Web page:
Drury said public opinion has evolved to be more accepting of same-sex couples, and he is ready for Indiana leaders to catch up.
“One of the reasons I am standing here is because someone stood up a long time ago,” he said. “And, I am hoping our kids, nieces and nephews will not have to have this debate about a right that is so fundamental.”
Canon is also representing Jennifer Redmond and Jana Kohorst, Jeffersonville, who have been together for more than 15 years and were married in New York several months ago.
“We want to stay in Indiana with our friends and our family, and to do so, we feel it necessary to be recognized as a married couple just like everyone else,” Redmond said.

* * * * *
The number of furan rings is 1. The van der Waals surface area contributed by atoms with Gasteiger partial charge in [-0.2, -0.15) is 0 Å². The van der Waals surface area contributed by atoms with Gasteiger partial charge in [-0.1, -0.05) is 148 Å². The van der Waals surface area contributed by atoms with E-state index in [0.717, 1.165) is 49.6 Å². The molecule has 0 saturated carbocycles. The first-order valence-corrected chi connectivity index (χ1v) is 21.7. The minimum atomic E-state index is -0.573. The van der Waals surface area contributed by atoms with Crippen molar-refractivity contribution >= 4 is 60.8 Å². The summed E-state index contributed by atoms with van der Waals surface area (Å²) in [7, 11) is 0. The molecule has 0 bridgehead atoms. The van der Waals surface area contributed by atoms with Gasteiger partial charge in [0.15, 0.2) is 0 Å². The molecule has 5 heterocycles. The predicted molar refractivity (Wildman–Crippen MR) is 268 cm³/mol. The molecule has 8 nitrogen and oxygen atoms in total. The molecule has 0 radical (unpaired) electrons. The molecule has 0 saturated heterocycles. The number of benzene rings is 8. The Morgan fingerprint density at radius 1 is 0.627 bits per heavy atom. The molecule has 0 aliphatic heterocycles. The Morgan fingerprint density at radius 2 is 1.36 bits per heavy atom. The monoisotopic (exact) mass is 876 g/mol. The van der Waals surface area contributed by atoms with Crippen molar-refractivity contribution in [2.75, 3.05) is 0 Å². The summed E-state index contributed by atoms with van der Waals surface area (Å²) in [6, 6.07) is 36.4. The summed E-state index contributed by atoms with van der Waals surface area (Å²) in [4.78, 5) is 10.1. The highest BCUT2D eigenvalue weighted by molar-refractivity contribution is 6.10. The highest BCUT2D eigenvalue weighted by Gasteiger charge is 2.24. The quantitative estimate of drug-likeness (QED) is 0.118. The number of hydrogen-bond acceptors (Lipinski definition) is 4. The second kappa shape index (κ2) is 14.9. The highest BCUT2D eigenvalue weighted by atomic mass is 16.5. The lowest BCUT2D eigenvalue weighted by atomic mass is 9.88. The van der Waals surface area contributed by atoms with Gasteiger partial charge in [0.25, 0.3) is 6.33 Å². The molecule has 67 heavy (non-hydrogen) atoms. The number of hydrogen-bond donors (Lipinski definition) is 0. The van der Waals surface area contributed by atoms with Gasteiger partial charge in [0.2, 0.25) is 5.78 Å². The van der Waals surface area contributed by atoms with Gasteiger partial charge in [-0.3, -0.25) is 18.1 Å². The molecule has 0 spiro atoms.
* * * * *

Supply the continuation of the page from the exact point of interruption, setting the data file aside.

All the couples in the lawsuit said their relationships are fully accepted by the communities in which they reside.
“When people know who you are, they get rid of that motion that we are Martians and we are human beings,” Dale said.
KENTUCKY AND INDIANA
The law firm is representing four couples in a similar case in Kentucky. In that case, a federal judge ruled last month that Kentucky must recognize legal marriages from other states. Gov. Steve Beshear says he will appeal the ruling, after Kentucky Attorney General Jack Conway declined to do so.
On Friday, Indiana Attorney General Greg Zoeller said his office will defend Indiana’s statutory marriage definition challenged in the lawsuit.
“As state government’s lawyer, I must defend the state’s authority to define marriage at the state level within Indiana’s borders,” he said in a release. “People of goodwill have sincere differences of opinion on the marriage definition, but I hope Hoosiers can remain civil to each other as this legal question is litigated in the federal court.”